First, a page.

"Fourth, Japans record of intervention is less than stellar. Often times when the government has intervened in the currency markets to weaken the yen, it strengthened instead. With the yen continuing to strengthen, Japan is likely to engage in another of these pointless interventions soon. Stock markets are even more difficult to predict. U.S. Federal Reserve Board Chairman Alan Greenspan solves this problem by having as little to do with the stock market as possible."
"The recent proposal also calls upon the government to accelerate the implementation of large-scale public works projects outlined in the 2000 budget. The logic being that early spending will help alleviate the negative short-term effects of the stock market fall. However, accelerating the implementation of the stimulus package, paid for with borrowed funds, will strengthen the possibility that Japan will borrow even more from its crippled banks later in the year."
"Incurring more debt will sink Japan already holding the world record for most-indebted government with $6.15 trillion borrowed further into the red. Japan currently runs a budget deficit of nearly 40 percent. When Japanese interest rates rise as eventually they must Japan cannot keep them at zero percent forever, especially with U.S. rates at 6 percent the cost of servicing these debts will mushroom and crash the Japanese budget."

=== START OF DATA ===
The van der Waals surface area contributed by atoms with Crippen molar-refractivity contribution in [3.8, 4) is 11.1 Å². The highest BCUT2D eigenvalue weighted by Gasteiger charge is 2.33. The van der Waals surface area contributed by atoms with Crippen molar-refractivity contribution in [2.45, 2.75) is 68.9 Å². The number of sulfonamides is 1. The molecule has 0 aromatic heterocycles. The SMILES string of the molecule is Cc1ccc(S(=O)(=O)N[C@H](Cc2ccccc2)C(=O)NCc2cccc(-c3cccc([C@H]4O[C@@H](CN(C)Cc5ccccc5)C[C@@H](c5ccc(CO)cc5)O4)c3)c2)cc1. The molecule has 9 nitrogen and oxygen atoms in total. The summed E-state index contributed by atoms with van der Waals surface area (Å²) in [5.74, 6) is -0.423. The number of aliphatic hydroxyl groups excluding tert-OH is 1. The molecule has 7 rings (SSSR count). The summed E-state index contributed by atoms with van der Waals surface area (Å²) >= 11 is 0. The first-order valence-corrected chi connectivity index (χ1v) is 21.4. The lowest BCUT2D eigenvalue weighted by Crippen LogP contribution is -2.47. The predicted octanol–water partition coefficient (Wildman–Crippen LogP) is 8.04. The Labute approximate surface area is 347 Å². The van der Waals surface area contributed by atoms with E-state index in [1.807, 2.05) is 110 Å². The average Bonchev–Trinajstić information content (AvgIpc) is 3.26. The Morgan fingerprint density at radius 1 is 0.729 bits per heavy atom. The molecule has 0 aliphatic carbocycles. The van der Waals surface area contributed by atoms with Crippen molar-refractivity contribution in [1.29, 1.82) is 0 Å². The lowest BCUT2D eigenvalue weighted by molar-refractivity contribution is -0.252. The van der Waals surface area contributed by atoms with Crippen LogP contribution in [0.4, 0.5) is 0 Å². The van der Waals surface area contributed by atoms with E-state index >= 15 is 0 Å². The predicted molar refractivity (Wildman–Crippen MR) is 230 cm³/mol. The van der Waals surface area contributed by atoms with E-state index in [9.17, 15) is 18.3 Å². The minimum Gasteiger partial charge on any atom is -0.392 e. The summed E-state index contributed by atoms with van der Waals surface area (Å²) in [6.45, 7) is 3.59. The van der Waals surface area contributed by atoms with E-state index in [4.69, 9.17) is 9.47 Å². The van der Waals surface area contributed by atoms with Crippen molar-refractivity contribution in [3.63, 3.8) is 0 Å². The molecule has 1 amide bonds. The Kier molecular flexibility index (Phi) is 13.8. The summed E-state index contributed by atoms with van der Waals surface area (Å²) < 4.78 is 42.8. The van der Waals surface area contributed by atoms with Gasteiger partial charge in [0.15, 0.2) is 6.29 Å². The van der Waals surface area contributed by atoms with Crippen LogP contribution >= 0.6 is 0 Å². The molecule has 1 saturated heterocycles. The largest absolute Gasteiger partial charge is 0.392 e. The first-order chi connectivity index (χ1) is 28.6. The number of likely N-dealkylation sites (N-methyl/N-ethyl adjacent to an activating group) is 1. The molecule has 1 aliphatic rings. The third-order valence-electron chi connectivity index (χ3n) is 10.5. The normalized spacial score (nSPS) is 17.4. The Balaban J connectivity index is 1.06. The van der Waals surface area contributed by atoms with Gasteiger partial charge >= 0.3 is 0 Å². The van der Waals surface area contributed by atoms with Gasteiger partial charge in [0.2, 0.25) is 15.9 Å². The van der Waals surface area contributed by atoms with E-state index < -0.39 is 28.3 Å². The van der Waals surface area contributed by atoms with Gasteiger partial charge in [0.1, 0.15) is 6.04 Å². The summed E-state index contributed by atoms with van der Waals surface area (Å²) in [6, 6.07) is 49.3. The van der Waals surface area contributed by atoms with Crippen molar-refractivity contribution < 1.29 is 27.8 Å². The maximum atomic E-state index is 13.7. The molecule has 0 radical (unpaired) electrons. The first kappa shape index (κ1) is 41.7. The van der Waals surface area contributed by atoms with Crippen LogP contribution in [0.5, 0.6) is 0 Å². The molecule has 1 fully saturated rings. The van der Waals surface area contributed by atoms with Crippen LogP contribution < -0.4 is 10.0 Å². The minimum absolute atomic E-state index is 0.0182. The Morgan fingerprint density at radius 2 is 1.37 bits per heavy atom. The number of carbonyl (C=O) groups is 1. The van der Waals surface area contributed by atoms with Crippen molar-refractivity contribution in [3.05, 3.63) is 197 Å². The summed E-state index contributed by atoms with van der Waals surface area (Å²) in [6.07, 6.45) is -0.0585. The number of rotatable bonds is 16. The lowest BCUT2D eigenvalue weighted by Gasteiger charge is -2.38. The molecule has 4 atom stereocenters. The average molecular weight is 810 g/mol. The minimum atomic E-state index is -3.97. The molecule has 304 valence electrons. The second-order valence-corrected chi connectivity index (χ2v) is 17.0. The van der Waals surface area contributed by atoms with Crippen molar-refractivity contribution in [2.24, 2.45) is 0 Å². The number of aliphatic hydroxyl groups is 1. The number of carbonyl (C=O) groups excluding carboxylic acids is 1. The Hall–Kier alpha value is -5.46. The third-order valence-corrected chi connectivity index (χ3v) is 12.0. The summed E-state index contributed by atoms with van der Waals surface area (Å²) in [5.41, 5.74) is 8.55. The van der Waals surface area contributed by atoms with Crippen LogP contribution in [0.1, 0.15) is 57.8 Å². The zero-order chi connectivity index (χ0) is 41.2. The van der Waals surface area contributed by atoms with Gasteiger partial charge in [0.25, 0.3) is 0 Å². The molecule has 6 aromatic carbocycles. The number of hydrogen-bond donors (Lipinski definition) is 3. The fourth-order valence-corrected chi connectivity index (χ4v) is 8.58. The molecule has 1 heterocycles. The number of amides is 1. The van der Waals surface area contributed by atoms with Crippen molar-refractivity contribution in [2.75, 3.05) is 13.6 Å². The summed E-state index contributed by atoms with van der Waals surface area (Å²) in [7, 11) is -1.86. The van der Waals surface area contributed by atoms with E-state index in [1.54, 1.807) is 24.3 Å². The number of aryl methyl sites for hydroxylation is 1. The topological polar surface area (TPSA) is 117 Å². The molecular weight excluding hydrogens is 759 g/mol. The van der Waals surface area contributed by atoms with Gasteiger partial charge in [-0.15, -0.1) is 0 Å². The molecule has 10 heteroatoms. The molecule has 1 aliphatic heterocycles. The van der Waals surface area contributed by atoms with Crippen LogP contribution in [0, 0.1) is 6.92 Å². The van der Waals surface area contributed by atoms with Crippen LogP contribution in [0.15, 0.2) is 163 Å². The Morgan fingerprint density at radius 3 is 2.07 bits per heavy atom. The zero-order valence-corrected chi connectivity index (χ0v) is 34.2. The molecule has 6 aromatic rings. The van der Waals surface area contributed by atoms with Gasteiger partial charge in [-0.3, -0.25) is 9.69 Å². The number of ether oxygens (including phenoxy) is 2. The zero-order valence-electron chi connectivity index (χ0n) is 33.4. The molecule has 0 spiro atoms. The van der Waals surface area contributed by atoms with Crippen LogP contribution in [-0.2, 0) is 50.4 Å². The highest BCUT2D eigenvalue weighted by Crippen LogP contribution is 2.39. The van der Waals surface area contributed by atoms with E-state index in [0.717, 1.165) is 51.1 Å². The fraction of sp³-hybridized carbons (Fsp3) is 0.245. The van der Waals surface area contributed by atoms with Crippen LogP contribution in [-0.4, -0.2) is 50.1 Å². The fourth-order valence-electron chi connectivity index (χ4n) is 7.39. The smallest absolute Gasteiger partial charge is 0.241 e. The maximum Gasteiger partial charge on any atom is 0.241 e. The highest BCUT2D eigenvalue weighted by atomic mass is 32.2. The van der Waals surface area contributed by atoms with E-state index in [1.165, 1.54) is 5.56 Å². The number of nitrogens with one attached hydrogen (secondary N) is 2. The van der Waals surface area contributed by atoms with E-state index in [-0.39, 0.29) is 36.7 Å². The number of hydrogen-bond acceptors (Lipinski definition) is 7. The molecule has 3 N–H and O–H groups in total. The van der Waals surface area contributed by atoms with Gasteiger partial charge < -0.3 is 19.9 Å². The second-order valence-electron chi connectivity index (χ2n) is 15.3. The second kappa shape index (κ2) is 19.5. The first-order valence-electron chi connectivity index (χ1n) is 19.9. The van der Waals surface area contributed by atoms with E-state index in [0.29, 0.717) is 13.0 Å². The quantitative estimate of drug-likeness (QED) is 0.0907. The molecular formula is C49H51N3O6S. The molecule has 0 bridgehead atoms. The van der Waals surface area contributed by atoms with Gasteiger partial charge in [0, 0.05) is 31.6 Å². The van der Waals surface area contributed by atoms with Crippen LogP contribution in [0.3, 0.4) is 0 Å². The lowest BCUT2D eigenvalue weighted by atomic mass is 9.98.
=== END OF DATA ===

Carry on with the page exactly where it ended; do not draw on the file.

"Despite the unfettered stupidity of this plan, Japan will likely implement it, so powerful is the perception that it must address the most visible aspect of its flagging economy the stock market. The plan already has the support of the top policy makers of all three parties in Japans ruling coalition. Japans uninspiring prime minister, Yoshiro Mori, is not the type to stand in the way of such consensus. Furthermore, Japan has a history of adopting imprudent measures, such as taxing its dilapidated and stressed banking system to create the illusion of economic progress. If implemented as intended, the new plan will squander away $9.2 billion of Japans pension fund and further chain down an already hobbled economy. Not a small feat."